Toss in some very memorable scenes (including one of the more intense hanging sequences you’re likely to come across), the sharp direction of Nicholas Ray, and the crisp dialogue of screenwriter Philip Yordan (there’s a romantic give-and-take between Vienna and Johnny that’s pure gold), and you have a western that, though it may not fit neatly into the genre, stands as one of the finest ever made.
Rating: 9.5 out of 10









Thursday, March 11, 2021

#2,537. The Lusty Men (1952) - The Films of Nicholas Ray

 




After suffering a leg injury, rodeo star Jeff McCloud (Robert Mitchum) decides to hang up his spurs. While visiting his old hometown, he meets ranch hand Wes Merritt (Arthur Kennedy), who himself dreams of joining the rodeo circuit. Wes’s wife, Louise (Susan Hayward), is opposed to the idea, and is none too happy when Jeff agrees to coach Wes in exchange for half his earnings.

As it turns out, Wes is a natural cowboy, and it isn’t long before he’s winning one tournament after another. Initially, Wes promised Louise that he would only compete until he won enough money to buy their dream ranch, but Jeff knows from experience that Wes is hooked on the lifestyle, and will never give it up.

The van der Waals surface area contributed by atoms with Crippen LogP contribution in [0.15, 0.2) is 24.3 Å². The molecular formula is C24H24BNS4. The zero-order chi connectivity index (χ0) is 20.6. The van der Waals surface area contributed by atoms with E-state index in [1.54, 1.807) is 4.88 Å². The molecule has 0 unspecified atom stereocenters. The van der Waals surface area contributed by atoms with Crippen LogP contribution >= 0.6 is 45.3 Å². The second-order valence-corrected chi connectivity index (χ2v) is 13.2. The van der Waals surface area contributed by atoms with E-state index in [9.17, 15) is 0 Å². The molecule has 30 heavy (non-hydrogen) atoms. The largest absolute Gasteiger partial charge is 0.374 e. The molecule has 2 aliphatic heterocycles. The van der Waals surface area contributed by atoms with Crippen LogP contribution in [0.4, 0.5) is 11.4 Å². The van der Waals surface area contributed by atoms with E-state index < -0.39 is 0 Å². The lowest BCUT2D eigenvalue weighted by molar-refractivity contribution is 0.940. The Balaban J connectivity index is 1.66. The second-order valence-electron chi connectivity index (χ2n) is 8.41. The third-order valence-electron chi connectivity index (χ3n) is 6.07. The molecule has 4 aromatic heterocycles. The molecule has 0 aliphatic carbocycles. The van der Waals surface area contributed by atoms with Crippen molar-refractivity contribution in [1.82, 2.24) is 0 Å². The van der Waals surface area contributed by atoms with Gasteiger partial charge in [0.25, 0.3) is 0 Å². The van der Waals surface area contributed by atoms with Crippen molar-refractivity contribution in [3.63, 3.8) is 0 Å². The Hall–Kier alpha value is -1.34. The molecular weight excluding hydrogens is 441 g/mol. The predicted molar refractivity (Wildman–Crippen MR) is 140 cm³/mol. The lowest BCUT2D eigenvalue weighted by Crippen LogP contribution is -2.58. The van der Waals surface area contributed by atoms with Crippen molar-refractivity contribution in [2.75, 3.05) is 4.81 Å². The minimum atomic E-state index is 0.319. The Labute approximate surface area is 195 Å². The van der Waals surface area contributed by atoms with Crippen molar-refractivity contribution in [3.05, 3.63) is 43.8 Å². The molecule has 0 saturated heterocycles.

What’s more, Jeff is falling in love with Louise, who is tired of being a rodeo wife, and he figures it’s only a matter of time before she leaves Wes and the rodeo for good.

Robert Mitchum delivers a nuanced performance as Jeff, a former champion who speaks plainly and knows everything there is to know about the rodeo, including how dangerous the sport can be (in the opening scene, we witness the accident that ends Jeff’s career, and in a beautiful yet somber moment watch him leave the empty fairgrounds for the last time, limping to the exit as the wind kicks up the dust all around him).

Matching Mitchum every step of the way is Arthur Kennedy as the high-spirited Wes, a dreamer with enough talent to make those dreams come true, but it’s Susan Hayward who steals the show as Louise, the practical wife who fears for her husband’s safety, yet stands by him all the same, hoping he’ll come to his senses before it’s too late.